|Kyle Lowry has led Toronto to an impressive 39-30 record thus far, and the lead in the Atlantic Division|
After their poor 10-21 start to the 2013-14 season, the Brooklyn Nets found themselves looking up at the right of the Eastern Conference and Atlantic Division for much of the year. Thanks to their 2014 resurgence, though, that has changed somewhat. The only thing that hasn't changed? The Toronto Raptors' stranglehold on the Atlantic lead.
Sure, it–with Toronto's comeback victory over the Hawks earlier today–is down to just two games, with around 13 games left for both squads (after the Nets' game tonight). However, though, the Raptors hold a bunch of tiebreakers over Brooklyn that supercede the split season series, making it all the more tough for the Nets to tie and possibly move ahead of Toronto in the division.
Both teams also have really easy late March and early April schedules to finish out the season and each team has just three games left against above-.500 teams (Dallas, Minnesota, and Miami for the Nets and Miami, Houston, and Indiana for the Raptors) with a whole bunch of matchups with subpar lottery teams just playing out the string and not likely to provide much resistance.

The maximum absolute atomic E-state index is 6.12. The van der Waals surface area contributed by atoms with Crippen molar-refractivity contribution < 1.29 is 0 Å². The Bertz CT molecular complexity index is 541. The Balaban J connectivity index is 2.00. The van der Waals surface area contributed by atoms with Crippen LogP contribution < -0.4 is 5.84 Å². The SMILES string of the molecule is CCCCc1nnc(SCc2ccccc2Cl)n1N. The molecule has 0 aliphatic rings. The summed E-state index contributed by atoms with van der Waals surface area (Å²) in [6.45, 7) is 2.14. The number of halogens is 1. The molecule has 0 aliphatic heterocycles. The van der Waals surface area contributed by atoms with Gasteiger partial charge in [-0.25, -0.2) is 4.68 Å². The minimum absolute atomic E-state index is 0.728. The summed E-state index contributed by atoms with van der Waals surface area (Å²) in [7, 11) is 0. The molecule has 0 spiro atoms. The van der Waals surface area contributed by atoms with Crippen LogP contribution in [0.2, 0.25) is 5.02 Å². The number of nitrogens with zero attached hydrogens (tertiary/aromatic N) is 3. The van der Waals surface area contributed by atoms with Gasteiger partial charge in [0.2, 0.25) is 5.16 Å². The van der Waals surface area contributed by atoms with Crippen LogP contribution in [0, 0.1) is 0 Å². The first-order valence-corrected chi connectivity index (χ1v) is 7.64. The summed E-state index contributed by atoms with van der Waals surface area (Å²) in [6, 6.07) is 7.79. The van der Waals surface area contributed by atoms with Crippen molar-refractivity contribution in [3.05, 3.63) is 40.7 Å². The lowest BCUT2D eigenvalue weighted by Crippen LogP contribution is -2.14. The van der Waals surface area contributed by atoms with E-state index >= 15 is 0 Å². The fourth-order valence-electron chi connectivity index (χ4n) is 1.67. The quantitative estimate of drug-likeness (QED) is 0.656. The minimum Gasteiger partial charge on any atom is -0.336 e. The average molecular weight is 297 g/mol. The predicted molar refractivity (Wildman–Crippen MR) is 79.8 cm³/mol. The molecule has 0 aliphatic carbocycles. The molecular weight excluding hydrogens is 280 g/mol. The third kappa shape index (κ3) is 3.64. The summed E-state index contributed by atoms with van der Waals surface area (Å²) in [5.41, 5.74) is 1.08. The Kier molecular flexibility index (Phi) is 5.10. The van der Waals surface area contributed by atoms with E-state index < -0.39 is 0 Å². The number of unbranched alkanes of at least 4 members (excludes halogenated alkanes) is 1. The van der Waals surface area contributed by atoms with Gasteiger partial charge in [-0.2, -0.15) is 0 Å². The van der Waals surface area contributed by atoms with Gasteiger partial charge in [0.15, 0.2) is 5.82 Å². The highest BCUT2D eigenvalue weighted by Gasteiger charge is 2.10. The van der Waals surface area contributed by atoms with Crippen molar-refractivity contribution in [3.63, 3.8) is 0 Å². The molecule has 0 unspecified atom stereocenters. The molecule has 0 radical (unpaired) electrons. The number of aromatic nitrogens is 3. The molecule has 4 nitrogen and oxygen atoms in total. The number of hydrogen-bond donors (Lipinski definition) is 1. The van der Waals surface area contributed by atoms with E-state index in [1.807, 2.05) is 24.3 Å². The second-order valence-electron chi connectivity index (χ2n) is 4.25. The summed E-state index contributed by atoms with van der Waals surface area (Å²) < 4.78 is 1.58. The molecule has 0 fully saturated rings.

Add in the fact that Brooklyn and Toronto have played amazing basketball since the start of the new year, and you get a late-season divisional title race between rivals that might come down to the last few days/games of the season. Right now, though, the Raptors have the significant advantage with their two-game lead and no head-to-head meetings remaining.
It will take near perfect basketball from the Nets, and some slip-ups here and there from the Raptors, if Brooklyn is going to leapfrog into the Atlantic lead and quite possibly 3rd place in the Eastern Conference. That may be improbable, but with the rolling Nets playing their best hoop all year, it's far from impossible. And Kevin Garnett hasn't even played in weeks.